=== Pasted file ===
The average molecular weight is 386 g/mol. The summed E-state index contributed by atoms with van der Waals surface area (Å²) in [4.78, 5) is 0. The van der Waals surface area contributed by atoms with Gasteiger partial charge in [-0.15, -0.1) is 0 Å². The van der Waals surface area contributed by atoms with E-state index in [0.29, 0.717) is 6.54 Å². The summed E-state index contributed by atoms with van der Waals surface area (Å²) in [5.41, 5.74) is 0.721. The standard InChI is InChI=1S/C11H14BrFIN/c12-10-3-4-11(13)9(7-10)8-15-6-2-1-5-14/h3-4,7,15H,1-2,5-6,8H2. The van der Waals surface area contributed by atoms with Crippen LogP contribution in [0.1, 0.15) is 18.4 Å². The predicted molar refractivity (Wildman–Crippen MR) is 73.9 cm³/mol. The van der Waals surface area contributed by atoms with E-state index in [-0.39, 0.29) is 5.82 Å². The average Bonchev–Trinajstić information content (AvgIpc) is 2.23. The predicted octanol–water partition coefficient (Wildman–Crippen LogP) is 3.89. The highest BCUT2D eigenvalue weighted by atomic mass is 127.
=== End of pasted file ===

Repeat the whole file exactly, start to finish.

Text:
The average molecular weight is 386 g/mol. The summed E-state index contributed by atoms with van der Waals surface area (Å²) in [4.78, 5) is 0. The van der Waals surface area contributed by atoms with Gasteiger partial charge in [-0.15, -0.1) is 0 Å². The van der Waals surface area contributed by atoms with E-state index in [0.29, 0.717) is 6.54 Å². The summed E-state index contributed by atoms with van der Waals surface area (Å²) in [5.41, 5.74) is 0.721. The standard InChI is InChI=1S/C11H14BrFIN/c12-10-3-4-11(13)9(7-10)8-15-6-2-1-5-14/h3-4,7,15H,1-2,5-6,8H2. The van der Waals surface area contributed by atoms with Crippen LogP contribution in [0.1, 0.15) is 18.4 Å². The predicted molar refractivity (Wildman–Crippen MR) is 73.9 cm³/mol. The van der Waals surface area contributed by atoms with E-state index in [-0.39, 0.29) is 5.82 Å². The average Bonchev–Trinajstić information content (AvgIpc) is 2.23. The predicted octanol–water partition coefficient (Wildman–Crippen LogP) is 3.89. The highest BCUT2D eigenvalue weighted by atomic mass is 127.